Next turn, the Nuisance Engine lives up to its name as it draws an Altar’s Light from Jimi’s hand. In response to the instant, I make a final Pest token, then sacrifice the Engine to my Atog to ensure both that it’s not exiled as well as to trigger the Disciple’s ability to get in one more point of damage. Only slightly thwarted, she follows up with a big swing from her Den-Guard and Slith, using the Bladewarden to pump the unblockable Slith for an extra point of damage. It’s a painful situation- that Banshee Blade isn’t going to get any smaller- so I bite the bullet and block with the Atog, sacrificing my Talisman, the Pest, and the Leaden Myr to make the Atog big enough to kill the Den-Guard and survive. The good news is that all my sacrificing has had the added benefit of draining Jimi’s life- she’s now down to 13 (with me at 15). She ends her turn, then after my draw I go into the tank for a minute. I begin to smile as it dawns upon me that I may well have lethal on the board.

With her defenseless, I send in my Atog and Disciple, sacrificing both Great Furnaces to pump the Atog +4/+4 and draining Jimi a further 2 life. When the dust settles, she’s at 5 life, so I use my one remaining artifact- the turn-1 Vault- to power a Shrapnel Blast for the win!

Thoughts & Analysis

In some ways this deck is rather reminiscent of the recently-reviewed Beyond the Grave, in the sense that it relies on a lot of sacrifice effects to maintain board dominance, only with much more centralised interactions. With Beyond the Grave you not only had to worry about what was on the board, but also the recover ability on many cards meant you had to time your interactions with the graveyard properly or suffer greatly diminished effectiveness. In that sense, for the player who enjoys these sorts of shenanigans but thought perhaps that Grave was a bit overwhelming, you’ve found your deck.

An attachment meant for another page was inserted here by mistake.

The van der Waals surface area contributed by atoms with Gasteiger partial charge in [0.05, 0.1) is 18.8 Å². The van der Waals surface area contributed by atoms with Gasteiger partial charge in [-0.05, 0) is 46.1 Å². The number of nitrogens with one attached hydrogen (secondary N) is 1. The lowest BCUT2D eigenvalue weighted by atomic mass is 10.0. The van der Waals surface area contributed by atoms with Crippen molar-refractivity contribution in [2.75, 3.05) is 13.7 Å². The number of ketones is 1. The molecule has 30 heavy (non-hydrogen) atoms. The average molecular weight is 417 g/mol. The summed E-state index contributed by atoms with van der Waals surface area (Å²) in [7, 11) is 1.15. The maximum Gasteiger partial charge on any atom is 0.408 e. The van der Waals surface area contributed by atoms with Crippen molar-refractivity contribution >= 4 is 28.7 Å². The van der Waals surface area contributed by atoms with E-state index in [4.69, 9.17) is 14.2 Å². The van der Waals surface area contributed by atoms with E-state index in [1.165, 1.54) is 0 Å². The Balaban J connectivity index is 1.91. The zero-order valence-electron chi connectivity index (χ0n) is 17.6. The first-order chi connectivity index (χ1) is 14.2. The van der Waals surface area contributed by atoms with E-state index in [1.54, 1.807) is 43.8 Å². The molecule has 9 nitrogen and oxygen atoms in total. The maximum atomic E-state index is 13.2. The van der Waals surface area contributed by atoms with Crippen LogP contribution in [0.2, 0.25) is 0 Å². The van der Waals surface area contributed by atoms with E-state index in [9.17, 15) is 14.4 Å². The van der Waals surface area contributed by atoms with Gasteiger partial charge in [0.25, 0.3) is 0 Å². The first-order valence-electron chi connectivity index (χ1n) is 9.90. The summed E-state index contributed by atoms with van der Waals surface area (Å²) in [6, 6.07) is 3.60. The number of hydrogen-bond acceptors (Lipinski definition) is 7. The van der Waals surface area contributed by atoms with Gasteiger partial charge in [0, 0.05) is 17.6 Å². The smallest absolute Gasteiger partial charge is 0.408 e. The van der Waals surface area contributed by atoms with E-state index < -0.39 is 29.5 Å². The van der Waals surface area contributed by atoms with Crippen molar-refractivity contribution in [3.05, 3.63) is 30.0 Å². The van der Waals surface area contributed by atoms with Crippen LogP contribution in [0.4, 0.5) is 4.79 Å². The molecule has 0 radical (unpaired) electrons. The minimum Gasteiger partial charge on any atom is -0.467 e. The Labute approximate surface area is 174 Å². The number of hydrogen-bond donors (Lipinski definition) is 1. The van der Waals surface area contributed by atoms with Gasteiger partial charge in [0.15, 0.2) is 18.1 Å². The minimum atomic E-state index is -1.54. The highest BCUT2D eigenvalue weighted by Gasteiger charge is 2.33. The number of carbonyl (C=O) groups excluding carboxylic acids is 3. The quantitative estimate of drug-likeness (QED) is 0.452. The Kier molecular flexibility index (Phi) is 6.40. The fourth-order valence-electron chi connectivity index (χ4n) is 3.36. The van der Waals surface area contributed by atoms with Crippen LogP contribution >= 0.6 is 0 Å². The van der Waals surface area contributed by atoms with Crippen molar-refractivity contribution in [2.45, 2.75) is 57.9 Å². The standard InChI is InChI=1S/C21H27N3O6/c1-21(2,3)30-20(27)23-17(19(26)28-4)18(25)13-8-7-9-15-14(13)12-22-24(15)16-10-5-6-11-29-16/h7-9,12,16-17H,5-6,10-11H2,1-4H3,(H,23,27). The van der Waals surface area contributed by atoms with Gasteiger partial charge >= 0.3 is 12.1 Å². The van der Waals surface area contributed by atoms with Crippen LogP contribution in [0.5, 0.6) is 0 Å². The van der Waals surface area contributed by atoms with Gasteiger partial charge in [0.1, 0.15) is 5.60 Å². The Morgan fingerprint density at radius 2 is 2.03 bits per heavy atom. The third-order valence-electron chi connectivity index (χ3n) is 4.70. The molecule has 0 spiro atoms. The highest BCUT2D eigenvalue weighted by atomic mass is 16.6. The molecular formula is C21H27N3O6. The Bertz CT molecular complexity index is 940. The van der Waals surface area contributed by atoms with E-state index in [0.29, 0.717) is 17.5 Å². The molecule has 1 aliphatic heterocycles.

Perhaps the standout aspect of this deck comes from its synergy- so many of the different parts assembled here work interactively with one another. The Disciple of the Vault is an obvious standout, as it can get you quite a bit of life loss for just a single Black mana, but it only gets better from there. The large number of artifacts (including artifact lands) all have their place here- there are few “throw-in” choices that seem to have been selected just because they’re an artifact. Instead, from the Spellbombs to the Replicas each artifact has a job to play, and when it’s usefulness has run its course (for instance, the mana Myr or the Talisman of Indulgence), well, there’s a really good recycling program going on here, and you’ll be able to wring just a little more juice out of every last one. Indeed, the deck can become very dangerous very quickly if you manage even a halfway decent amount of artifacts, as Atogs and their ilk can swallow your board for an unexpectedly lethal strike. There will be the occasional blowout, when your opponent holds the instand-speed removal but baits you into rolling the dice- but that adds an element of risk and balance that makes the deck work well within its theme deck grouping.

Overall, it’s a ton of fun to play, and a great introduction to the set. 

Hits: Fantastic synergy between cards; excellent deck theme and is well-supported

Misses: Spot removal lacking; terrible deck name

FINAL SCORE: 4.75/5.00

Advertisements
Read more from Mirrodin, Mirrodin Block
2 Comments Post a comment
  1. Stric9
    Apr 21 2011

    This deck is so much fun to play with. I knew it would perform well. Also, in Game 2, I’m not sure how many artifacts were on the board, but couldn’t you have sacrificed everything to your Atog for the win at the end of your turn?

    Reply
  2. MiniLuv
    Apr 22 2011

    I chuckled when reading the second part of the deck’s misses=]

    Disciple of the Vault seems to guarantee a win against the other Mirrodin theme decks.

    Reply

Leave a Reply

Fill in your details below or click an icon to log in:

WordPress.com Logo

You are commenting using your WordPress.com account. Log Out / Change )

Twitter picture

You are commenting using your Twitter account. Log Out / Change )

Facebook photo

You are commenting using your Facebook account. Log Out / Change )

Google+ photo

You are commenting using your Google+ account. Log Out / Change )

Connecting to %s

Note: HTML is allowed. Your email address will never be published.

Subscribe to comments

%d bloggers like this: